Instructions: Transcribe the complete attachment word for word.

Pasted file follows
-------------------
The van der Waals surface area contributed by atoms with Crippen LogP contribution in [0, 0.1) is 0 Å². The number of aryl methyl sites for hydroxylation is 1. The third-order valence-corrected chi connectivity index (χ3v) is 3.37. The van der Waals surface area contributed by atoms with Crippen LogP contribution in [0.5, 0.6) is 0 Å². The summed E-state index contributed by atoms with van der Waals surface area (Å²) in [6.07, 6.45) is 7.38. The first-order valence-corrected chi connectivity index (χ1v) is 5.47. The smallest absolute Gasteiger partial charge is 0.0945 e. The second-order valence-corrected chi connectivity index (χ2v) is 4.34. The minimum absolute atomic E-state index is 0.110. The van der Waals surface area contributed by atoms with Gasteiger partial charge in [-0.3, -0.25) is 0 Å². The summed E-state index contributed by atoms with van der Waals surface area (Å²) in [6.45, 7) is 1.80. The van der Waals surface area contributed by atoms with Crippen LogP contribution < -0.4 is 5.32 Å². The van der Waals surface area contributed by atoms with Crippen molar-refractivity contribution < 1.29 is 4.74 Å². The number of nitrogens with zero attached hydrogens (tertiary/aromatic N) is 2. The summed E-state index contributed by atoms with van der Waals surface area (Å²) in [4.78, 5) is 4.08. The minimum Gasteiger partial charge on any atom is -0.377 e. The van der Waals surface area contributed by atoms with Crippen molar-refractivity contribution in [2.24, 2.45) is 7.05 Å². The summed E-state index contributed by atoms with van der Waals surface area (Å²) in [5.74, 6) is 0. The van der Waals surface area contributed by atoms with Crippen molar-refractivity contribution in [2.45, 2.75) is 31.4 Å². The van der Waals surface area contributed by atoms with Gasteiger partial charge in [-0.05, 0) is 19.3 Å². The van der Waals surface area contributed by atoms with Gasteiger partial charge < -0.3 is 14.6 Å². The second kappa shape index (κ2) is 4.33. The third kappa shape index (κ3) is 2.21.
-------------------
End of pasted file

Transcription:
The van der Waals surface area contributed by atoms with Crippen LogP contribution in [0, 0.1) is 0 Å². The number of aryl methyl sites for hydroxylation is 1. The third-order valence-corrected chi connectivity index (χ3v) is 3.37. The van der Waals surface area contributed by atoms with Crippen LogP contribution in [0.5, 0.6) is 0 Å². The summed E-state index contributed by atoms with van der Waals surface area (Å²) in [6.07, 6.45) is 7.38. The first-order valence-corrected chi connectivity index (χ1v) is 5.47. The smallest absolute Gasteiger partial charge is 0.0945 e. The second-order valence-corrected chi connectivity index (χ2v) is 4.34. The minimum absolute atomic E-state index is 0.110. The van der Waals surface area contributed by atoms with Gasteiger partial charge in [-0.3, -0.25) is 0 Å². The summed E-state index contributed by atoms with van der Waals surface area (Å²) in [6.45, 7) is 1.80. The van der Waals surface area contributed by atoms with Crippen LogP contribution < -0.4 is 5.32 Å². The van der Waals surface area contributed by atoms with Crippen molar-refractivity contribution < 1.29 is 4.74 Å². The number of nitrogens with zero attached hydrogens (tertiary/aromatic N) is 2. The summed E-state index contributed by atoms with van der Waals surface area (Å²) in [4.78, 5) is 4.08. The minimum Gasteiger partial charge on any atom is -0.377 e. The van der Waals surface area contributed by atoms with Crippen molar-refractivity contribution in [2.24, 2.45) is 7.05 Å². The summed E-state index contributed by atoms with van der Waals surface area (Å²) in [5.74, 6) is 0. The van der Waals surface area contributed by atoms with Crippen molar-refractivity contribution in [2.45, 2.75) is 31.4 Å². The van der Waals surface area contributed by atoms with Gasteiger partial charge in [-0.05, 0) is 19.3 Å². The van der Waals surface area contributed by atoms with Gasteiger partial charge < -0.3 is 14.6 Å². The second kappa shape index (κ2) is 4.33. The third kappa shape index (κ3) is 2.21.